When people smile at you, do you smile back?  According to a new study, your answer to that question depends on your feelings about two things: power and status. In other words, if you think the other person is more powerful than you, you will smile back.  But if you think your social status makes you more powerful, then you probably won’t smile back!

I know it sounds crazy, but that’s the gist of new research into something known as the “boss effect.” Basically, it’s the study of how our expressions can change - in subtle ways - depending on who’s the boss. For example: In one recent experiment, people watched videos of someone talking, who they were told held a high-ranking position - like a doctor, and while they watched, researchers filmed them to observe their reactions.

Believe it or not, when people saw someone in the video smile - who they perceived as being more powerful – then they also smiled! But when they watched videos of other people who they perceived as being less powerful – like a janitor – then they didn’t smile at all. Why would this happen?

Dr. Evan Carr is a neuroscientist who says this “boss effect” is hard-wired into our brain.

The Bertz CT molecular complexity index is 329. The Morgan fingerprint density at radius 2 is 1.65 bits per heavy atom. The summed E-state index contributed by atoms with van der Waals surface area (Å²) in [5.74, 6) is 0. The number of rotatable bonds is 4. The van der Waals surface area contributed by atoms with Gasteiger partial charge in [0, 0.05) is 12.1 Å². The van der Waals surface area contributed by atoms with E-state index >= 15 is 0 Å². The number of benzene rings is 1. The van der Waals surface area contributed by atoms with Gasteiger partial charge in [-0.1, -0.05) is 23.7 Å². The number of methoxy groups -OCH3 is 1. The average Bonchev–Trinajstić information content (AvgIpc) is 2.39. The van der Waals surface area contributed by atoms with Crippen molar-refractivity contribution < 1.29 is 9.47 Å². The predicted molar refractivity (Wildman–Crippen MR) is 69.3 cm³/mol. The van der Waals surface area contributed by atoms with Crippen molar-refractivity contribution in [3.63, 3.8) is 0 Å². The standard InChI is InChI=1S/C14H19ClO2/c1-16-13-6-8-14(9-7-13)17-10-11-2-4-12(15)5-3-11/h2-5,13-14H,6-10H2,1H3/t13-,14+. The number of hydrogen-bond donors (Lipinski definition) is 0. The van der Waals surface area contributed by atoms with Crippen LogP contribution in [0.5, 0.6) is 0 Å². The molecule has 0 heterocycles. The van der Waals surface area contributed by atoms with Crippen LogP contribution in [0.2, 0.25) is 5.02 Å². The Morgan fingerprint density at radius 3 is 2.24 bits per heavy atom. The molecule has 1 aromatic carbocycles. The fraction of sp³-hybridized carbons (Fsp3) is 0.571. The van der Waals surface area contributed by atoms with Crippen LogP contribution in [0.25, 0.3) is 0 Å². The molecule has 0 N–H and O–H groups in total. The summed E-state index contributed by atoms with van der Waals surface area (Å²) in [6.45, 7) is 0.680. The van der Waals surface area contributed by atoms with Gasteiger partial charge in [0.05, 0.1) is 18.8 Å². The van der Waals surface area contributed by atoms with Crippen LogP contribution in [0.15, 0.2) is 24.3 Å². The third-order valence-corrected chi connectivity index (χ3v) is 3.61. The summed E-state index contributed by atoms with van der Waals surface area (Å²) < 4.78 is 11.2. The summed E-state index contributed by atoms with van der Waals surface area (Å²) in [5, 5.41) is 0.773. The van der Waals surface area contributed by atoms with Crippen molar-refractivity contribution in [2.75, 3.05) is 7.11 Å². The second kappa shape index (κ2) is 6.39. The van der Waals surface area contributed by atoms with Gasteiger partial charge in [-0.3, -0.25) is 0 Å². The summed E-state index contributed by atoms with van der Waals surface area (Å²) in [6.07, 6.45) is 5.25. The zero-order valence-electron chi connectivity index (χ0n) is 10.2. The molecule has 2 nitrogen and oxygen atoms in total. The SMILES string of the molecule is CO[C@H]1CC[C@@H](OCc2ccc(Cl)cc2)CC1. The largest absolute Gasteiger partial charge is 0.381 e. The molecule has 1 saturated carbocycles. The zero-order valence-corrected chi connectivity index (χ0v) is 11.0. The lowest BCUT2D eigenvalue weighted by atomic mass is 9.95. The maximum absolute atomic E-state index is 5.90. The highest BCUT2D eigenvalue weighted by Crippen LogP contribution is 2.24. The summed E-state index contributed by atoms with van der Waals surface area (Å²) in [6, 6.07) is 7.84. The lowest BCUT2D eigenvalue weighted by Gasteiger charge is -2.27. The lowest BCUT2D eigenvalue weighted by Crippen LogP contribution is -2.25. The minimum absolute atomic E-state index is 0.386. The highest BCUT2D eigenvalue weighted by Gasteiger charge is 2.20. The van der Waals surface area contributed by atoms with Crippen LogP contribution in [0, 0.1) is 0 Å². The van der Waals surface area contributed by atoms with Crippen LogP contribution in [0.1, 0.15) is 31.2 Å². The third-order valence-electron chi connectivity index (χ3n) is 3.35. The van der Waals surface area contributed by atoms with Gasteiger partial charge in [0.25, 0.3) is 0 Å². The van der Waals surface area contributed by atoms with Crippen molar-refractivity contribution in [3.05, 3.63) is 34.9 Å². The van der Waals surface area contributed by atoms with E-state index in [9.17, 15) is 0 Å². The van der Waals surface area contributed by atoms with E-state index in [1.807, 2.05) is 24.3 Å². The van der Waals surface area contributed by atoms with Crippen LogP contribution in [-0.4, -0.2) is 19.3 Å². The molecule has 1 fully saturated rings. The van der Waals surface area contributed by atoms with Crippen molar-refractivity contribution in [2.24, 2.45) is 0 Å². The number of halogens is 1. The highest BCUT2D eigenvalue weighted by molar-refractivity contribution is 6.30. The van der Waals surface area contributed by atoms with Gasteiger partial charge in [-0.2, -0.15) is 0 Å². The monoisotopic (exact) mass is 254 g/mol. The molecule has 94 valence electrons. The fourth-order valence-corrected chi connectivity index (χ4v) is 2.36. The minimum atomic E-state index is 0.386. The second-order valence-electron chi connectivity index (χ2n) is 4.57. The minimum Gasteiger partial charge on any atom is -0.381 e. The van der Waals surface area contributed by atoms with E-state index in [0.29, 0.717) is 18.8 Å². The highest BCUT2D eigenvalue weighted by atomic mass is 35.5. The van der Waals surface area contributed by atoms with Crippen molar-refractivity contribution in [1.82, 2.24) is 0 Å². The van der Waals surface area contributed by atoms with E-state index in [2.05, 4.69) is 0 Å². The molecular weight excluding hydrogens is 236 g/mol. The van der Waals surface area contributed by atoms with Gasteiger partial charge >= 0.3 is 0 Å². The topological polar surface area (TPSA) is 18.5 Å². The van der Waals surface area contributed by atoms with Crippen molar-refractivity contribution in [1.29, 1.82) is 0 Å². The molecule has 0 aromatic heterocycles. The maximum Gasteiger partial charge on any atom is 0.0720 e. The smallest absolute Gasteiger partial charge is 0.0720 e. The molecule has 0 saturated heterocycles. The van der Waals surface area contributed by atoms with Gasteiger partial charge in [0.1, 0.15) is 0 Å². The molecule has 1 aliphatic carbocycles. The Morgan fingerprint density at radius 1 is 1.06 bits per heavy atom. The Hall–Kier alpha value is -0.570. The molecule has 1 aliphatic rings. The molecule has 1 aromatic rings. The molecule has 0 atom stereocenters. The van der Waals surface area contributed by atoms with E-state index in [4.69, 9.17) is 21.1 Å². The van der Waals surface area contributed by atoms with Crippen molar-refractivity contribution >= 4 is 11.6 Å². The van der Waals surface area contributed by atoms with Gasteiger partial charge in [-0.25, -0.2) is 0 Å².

He says one of the ways humans learned to survive was by mimicking each other's expressions. So if the leader of the tribe smiled at you – and you smiled back – he was less likely to kill you.

So how does that relate to the boss? Well, these days - we're more likely to smile at someone in power because we want them to like us - and not fire us - or possibly hire us! But we don't smile at people we think are not as powerful because we don't have anything to gain - and they might be our competition for that job, or woman, or promotion.

So, whether we like it or not, the boss effect is ingrained in our subconscious - and controls whether we smile back - or not.